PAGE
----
'Last Dictator in Europe' Allows Mass Protest…Couple Hundred People Show Up

© AP Photo / Alexander ZemlianichenkoBelarusPresident, Alexander Lukashenko, greets journalists as he comes to attend the arrival ceremony in Minsk, Belarus, Wednesday, Feb. 11, 2015
BelarusPresident, Alexander Lukashenko, greets journalists as he comes to attend the arrival ceremony in Minsk, Belarus, Wednesday, Feb. 11, 2015 - Sputnik International
An estimated 150-200 Belarusian opposition activists have staged an unsanctioned protest in central Minsk, calling on the opposition to boycott next month's presidential elections.

The protest, taking place Thursday evening in front of the GUM Department Store, was organized by opposition figure Mikola Statkevich under the banner 'For Honest and Free Elections', but factually called for a boycott of the elections. Earlier on Thursday, Belarus's Election Commission had announced that four candidates, including incumbent President Alexander Lukashenko, had passed the 100,000 signature threshold necessary to participate in the presidential poll.

Statkevich, who did not register with the commission, had previously suggested his name as the unified opposition candidate. The politician had earlier participated in the country's presidential elections in 2010. On election night, several candidates, including Statkevich, were arrested after an attempt to storm the government building on October Square in downtown Minsk. Statkevich was later said to have been one of the principal organizers of the unrest, and sentenced to six years' imprisonment.

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Having since been released, Statkevich now vows that the protests launched Thursday will continue and intensify, noting that their ultimate aim will be to compromise Lukashenko's reelection campaign. Lukashenko, once characterized by former US Secretary of State Condoleezza Rice as 'Europe's last dictator',   has been in power since 1994, and this will be his fifth run for the office, with most observers agreeing that he will win by a landslide. 

Speaking to Belarusian business newspaper BDG during Thursday's protest, Statkevich said that "if I am free, the protests will continue. After all, I had promised to arrange a meeting with Lukashenko and with the voters. So we are starting with pickets, and then will declare that we want to hear from this candidate for president in person. If I have the opportunity, I will organize this meeting. Let him come."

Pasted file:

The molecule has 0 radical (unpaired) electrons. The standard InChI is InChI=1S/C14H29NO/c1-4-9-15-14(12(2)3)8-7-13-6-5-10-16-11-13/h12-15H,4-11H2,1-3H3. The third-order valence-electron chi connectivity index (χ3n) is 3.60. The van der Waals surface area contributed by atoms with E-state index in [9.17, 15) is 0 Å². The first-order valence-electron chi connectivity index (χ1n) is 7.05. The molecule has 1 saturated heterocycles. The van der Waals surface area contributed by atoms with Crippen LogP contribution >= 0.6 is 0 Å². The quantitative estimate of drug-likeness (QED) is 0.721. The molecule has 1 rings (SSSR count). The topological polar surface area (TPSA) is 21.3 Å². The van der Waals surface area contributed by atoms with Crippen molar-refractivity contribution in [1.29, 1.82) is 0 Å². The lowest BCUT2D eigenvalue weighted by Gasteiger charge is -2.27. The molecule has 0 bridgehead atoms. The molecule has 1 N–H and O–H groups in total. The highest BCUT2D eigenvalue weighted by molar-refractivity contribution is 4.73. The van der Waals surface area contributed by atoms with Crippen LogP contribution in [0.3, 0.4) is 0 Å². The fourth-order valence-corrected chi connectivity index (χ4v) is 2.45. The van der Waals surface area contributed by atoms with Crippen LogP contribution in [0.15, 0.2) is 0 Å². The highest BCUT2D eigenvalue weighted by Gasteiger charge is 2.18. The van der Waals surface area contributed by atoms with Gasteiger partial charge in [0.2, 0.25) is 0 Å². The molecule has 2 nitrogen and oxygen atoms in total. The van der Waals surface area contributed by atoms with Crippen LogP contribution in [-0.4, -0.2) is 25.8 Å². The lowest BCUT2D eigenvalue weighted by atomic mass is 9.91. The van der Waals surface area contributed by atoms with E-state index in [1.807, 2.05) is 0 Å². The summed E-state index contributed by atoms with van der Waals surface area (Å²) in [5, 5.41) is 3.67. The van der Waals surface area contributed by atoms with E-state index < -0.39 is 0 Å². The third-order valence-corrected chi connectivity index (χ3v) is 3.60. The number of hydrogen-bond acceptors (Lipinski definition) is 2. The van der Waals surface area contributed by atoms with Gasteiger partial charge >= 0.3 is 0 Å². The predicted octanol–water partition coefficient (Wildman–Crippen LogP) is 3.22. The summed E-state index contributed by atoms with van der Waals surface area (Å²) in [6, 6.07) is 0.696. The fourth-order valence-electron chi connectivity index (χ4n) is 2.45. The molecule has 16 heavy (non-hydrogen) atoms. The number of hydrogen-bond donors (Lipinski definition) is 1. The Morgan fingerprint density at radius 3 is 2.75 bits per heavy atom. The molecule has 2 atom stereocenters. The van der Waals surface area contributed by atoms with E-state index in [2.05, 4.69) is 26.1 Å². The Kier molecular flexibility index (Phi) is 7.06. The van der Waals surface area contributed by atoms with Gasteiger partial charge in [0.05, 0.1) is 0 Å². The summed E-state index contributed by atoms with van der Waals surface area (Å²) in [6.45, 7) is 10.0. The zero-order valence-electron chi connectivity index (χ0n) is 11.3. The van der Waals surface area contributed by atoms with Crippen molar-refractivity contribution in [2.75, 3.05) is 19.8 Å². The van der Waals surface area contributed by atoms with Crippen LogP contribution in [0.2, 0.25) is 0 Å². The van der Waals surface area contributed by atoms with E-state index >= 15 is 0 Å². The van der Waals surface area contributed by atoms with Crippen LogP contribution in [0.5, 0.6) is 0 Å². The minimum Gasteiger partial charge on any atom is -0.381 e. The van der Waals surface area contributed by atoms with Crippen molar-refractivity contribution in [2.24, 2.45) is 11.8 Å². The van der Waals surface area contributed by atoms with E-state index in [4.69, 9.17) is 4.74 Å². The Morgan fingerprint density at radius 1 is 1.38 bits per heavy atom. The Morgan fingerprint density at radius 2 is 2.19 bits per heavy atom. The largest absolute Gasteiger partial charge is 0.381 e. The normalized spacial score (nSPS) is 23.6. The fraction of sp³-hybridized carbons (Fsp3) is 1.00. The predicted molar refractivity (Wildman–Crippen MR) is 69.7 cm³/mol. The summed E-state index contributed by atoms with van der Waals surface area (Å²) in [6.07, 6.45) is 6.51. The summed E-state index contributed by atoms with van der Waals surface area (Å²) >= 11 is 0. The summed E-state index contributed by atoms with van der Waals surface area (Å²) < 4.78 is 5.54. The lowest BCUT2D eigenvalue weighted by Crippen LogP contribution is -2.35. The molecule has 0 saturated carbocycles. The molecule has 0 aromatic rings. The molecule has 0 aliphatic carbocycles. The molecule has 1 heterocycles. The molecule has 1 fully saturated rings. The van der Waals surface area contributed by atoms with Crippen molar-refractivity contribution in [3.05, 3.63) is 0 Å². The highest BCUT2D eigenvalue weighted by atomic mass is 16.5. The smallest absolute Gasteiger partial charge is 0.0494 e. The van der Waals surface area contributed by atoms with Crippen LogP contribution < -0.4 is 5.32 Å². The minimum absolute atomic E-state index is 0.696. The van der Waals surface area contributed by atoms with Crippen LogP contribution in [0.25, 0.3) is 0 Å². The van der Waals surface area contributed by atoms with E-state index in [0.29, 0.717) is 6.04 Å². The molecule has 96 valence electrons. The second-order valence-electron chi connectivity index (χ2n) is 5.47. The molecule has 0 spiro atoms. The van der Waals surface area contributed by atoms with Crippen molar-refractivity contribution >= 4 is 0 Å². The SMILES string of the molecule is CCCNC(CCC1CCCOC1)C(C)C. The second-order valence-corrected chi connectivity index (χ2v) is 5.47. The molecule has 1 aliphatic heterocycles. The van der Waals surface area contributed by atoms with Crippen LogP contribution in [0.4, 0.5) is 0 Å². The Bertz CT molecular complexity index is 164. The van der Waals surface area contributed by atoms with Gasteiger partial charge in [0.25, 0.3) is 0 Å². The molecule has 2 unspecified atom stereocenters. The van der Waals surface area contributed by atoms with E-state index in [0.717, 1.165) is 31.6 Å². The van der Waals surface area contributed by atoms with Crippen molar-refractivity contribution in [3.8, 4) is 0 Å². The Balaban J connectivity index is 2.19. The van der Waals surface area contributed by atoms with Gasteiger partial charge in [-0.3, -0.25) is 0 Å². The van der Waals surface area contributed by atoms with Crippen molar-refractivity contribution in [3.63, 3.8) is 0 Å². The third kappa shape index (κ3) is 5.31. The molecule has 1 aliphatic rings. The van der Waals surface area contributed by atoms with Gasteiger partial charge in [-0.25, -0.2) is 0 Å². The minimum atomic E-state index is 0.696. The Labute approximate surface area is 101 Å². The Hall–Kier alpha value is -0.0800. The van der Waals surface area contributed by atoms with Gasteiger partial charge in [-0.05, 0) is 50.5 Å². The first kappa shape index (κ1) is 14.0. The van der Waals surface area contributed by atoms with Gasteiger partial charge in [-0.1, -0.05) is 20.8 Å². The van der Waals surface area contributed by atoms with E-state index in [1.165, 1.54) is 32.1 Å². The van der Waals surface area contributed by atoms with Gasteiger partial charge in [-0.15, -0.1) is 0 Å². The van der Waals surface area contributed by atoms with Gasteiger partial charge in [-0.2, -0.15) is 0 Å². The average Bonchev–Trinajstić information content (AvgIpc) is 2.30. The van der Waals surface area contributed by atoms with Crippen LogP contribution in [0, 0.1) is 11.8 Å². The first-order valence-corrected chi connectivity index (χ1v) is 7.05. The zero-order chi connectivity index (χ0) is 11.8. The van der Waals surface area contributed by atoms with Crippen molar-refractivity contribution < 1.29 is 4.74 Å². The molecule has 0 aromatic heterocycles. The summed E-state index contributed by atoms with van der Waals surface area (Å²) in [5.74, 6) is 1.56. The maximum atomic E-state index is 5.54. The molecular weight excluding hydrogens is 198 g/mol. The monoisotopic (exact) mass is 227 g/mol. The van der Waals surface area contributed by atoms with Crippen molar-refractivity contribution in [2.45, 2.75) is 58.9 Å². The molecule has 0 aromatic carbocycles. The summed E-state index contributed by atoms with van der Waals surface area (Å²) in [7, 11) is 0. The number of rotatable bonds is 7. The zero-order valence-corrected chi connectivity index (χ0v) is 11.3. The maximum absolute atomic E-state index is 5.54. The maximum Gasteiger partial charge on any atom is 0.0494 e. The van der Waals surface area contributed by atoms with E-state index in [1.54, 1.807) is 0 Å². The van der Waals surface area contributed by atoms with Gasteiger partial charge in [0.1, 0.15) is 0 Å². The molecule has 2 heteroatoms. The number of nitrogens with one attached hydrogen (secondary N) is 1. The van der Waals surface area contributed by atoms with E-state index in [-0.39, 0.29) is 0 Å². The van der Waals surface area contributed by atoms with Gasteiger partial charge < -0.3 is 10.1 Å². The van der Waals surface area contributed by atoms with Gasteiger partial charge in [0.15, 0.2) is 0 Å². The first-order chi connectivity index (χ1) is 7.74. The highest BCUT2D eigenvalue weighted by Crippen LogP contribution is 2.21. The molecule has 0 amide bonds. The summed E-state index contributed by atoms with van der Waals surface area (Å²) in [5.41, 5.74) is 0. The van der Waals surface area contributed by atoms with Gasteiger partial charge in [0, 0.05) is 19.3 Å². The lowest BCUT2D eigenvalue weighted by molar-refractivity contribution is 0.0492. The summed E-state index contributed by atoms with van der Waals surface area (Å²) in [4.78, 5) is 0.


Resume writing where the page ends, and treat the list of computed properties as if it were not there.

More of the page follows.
Thursday's protests proceeded largely without incident, with no confrontations between police and protesters reported, but it is unknown if they will stay that way as the election campaign progresses. Statkevich stood out during the 2010 campaign by using a televised debate as a platform to call on opposition-minded persons to come out to October Square on election night.

According to polling conducted this summer by the Independent Institute of Socio-Economic and Political Studies, none of the proposed alternative candidates had more than 5 percent support, with Tatyana Karatkevich, considered the chief opposition figure in the 2015 race, polling at 1 percent. Earlier, sociological research cited by Gazeta.ru found that between 85-90 percent of Belarusians couldn't even name a candidate aside from Lukashenko himself.

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The opposition's low support among Belarusians is compounded by an observable split among the opposition regarding Karatkevich's candidacy, with her own social democratic 'Hramada' party split on supporting her, and the Belarusian National Front, another key opposition group, also refusing to support her. Opposition groups are said to fear that Karatkevich's participation in the elections would justify Lukashenko's reelection in the eyes of international observers, and had criticized what they say is her tendency to find compromise with Belarusian authorities.

Uladzimir Nyaklyayew, another key opposition figure participating in Thursday's protest, told Gazeta.ru that the opposition has now found itself "on the bottom of the political process," adding that instead of supporting "this lady [Karatkevich], the opposition should "participate in protests of this kinds as much as possible and not to appear at the polling stations on election day. This means non-participation –ignoring these elections."

Belarusians will go to the polls on October 11. This year the Belarusian state media's central message regarding the election is that 'Even if You Are Opposed to the Authorities – Come Out and Vote!'

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